A method of reducing the effect of ambient light on a display is performed by placing a first polarizing material proximate a display having a first pass axis orientation. A second polarizing material is placed proximate a source of ambient light. The second material has a second pass axis substantially perpendicular to the first pass axis. One of the polarizing materials is rotated to minimize the affect of the ambient light on visibility of information on the display. Where there are multiple ambient light sources and multiple displays, care should be taken to consistently align the pass axis of each sheet.

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Referenced by
Citing PatentFiling datePublication dateApplicantTitle
US7773299May 31, 2007Aug 10, 2010Aither Optics Inc.Controlling light transmission in a vehicle with polarization and ellipticity adjustment
US7965443Jun 22, 2010Jun 21, 2011Aither Optics, Inc.Controlling light transmission with polarization and ellipticity adjustment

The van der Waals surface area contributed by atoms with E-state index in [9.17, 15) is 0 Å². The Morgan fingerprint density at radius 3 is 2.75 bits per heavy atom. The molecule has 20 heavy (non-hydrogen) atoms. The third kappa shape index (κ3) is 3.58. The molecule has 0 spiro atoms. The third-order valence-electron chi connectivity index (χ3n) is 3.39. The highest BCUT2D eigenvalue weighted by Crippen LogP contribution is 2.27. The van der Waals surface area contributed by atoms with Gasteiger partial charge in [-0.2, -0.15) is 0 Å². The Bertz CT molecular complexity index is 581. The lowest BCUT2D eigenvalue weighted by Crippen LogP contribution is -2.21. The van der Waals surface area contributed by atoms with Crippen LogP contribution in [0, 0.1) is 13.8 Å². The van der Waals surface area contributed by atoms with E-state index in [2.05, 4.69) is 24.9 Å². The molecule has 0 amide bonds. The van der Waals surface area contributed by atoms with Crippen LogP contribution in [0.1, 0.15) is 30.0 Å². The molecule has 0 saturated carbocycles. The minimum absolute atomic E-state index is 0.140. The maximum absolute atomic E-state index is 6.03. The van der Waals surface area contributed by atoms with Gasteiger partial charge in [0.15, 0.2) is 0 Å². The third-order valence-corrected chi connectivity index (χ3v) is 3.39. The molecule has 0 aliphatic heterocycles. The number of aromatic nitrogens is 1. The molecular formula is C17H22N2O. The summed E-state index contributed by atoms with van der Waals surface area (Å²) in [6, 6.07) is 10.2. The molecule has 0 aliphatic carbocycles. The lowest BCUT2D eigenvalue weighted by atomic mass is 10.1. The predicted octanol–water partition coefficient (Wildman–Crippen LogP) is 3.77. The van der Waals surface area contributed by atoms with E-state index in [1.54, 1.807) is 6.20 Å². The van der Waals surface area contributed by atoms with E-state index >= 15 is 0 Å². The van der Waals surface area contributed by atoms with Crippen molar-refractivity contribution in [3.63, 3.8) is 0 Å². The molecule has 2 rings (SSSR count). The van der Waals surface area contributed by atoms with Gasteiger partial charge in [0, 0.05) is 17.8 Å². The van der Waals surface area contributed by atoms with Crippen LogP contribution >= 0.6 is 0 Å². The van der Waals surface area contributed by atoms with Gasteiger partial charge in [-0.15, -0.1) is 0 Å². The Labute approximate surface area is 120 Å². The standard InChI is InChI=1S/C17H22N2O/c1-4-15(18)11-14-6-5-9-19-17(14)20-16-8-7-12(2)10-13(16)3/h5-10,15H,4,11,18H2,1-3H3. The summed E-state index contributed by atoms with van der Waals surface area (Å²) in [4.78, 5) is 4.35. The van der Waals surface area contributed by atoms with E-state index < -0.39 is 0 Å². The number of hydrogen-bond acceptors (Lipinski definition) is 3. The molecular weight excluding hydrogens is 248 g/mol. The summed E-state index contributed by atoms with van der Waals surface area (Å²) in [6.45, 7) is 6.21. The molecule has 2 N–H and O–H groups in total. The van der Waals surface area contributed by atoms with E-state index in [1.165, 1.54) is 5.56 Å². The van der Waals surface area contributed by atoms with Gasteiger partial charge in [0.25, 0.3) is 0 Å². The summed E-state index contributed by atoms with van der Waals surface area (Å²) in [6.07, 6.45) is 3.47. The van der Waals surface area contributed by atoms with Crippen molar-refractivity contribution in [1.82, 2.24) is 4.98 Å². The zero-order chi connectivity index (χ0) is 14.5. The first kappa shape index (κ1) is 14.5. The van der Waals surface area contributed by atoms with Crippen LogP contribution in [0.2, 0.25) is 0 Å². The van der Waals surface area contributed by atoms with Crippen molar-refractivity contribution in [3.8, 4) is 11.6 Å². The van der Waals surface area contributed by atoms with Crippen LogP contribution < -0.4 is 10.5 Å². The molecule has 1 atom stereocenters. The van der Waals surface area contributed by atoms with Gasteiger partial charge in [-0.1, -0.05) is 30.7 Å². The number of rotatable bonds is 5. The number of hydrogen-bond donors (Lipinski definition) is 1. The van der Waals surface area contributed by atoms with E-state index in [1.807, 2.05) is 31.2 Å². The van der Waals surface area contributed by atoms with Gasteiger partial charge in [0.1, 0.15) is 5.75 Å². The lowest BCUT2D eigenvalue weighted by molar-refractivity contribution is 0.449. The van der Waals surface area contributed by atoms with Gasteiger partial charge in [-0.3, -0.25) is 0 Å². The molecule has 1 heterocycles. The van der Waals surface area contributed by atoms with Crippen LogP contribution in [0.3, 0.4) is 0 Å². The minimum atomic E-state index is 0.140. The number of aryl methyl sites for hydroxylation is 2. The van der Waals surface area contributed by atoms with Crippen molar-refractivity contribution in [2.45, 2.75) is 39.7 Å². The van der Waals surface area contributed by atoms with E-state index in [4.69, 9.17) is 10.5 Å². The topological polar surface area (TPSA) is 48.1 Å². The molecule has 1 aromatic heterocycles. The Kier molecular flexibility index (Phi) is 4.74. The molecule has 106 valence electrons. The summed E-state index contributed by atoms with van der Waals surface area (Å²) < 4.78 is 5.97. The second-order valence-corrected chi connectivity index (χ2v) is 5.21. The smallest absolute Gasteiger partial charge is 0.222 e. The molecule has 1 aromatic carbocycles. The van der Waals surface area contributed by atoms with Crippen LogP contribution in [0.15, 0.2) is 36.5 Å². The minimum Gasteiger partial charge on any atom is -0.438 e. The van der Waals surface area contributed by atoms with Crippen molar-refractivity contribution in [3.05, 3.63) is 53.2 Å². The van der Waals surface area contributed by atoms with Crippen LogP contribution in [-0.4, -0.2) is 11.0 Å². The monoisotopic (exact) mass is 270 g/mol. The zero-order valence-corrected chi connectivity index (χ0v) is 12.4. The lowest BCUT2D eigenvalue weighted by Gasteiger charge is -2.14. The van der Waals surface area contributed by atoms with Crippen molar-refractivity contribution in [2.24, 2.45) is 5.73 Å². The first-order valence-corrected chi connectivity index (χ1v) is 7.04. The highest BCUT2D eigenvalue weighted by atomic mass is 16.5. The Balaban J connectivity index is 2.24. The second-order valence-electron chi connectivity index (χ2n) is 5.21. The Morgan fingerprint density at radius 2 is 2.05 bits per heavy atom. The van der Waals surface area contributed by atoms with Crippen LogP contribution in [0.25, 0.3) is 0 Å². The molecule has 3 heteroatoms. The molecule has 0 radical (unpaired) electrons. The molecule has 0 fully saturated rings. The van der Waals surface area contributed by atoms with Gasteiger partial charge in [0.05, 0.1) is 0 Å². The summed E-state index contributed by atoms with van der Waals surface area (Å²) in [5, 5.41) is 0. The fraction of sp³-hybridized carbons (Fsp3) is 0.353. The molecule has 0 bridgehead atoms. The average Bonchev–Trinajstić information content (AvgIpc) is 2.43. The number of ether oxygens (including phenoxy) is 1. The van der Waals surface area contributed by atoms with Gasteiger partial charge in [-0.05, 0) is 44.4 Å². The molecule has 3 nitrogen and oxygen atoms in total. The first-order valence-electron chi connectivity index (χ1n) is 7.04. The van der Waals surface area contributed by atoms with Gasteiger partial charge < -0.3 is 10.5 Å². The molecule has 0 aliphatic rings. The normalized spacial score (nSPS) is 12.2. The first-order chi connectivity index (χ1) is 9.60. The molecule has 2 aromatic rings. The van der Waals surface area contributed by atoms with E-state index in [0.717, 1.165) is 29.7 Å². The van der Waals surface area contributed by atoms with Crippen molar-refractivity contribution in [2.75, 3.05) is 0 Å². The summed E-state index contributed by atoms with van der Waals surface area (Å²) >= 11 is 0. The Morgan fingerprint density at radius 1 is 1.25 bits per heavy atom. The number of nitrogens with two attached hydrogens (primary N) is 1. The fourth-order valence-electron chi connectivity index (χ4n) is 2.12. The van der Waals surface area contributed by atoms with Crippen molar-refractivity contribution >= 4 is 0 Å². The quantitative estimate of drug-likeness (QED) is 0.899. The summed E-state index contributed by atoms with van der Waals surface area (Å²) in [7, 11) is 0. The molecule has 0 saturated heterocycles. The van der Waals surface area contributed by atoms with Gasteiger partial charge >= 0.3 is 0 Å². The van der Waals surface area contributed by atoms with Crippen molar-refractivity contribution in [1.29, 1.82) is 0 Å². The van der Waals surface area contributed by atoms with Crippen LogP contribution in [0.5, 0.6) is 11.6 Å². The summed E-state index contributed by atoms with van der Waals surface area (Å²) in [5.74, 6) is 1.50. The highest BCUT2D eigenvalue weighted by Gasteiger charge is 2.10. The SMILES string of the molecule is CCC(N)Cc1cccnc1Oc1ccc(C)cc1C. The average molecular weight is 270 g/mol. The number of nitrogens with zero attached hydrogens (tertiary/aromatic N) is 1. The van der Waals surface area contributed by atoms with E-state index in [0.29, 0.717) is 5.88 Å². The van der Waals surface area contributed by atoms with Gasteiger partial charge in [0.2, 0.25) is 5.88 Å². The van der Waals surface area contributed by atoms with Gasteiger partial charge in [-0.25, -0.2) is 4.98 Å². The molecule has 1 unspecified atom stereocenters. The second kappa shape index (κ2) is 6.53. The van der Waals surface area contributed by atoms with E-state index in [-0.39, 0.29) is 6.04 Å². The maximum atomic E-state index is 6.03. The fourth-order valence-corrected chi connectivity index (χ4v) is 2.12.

Classifications
U.S. Classification359/488.01, 359/900, 349/16, 359/601, 359/490.02
International ClassificationG02F1/1335, G02B27/28
Cooperative ClassificationY10S359/90, G02B27/281, G02F1/133528
European ClassificationG02B27/28A, G02F1/1335P
Legal Events
DateCodeEventDescription
Aug 13, 2013FPExpired due to failure to pay maintenance fee
Effective date: 20130621
Jun 21, 2013LAPSLapse for failure to pay maintenance fees
Feb 4, 2013REMIMaintenance fee reminder mailed
Sep 18, 2008FPAYFee payment
Year of fee payment: 4
May 16, 2005ASAssignment
Owner name: HONEYWELL INTERNATIONAL INC., NEW JERSEY
Free format text: MERGER;ASSIGNOR:KOLOSOWSKY, ALEKSANDRA;REEL/FRAME:016557/0942
Effective date: 20020415
Jul 14, 2003ASAssignment
Owner name: HONEYWELL INTERNATIONAL, INC., NEW JERSEY
Free format text: ASSIGNMENT OF ASSIGNORS INTEREST;ASSIGNOR:HONEYWELL, INC.;REEL/FRAME:014257/0525
Effective date: 19991201
Owner name: HONEYWELL INTERNATIONAL, INC. LAW DEPT. AB2MORRIST
Free format text: ASSIGNMENT OF ASSIGNORS INTEREST;ASSIGNOR:HONEYWELL, INC. /AR;REEL/FRAME:014257/0525
Apr 16, 2002ASAssignment
Owner name: HONEYWELL INC., MINNESOTA
Free format text: ASSIGNMENT OF ASSIGNORS INTEREST;ASSIGNOR:KOLOSOWSKY, ALEKSANDRA;REEL/FRAME:012827/0516
Effective date: 20020415
Owner name: HONEYWELL INC. HONEYWELL PLAZAMINNEAPOLIS, MINNESO
Free format text: ASSIGNMENT OF ASSIGNORS INTEREST;ASSIGNOR:KOLOSOWSKY, ALEKSANDRA /AR;REEL/FRAME:012827/0516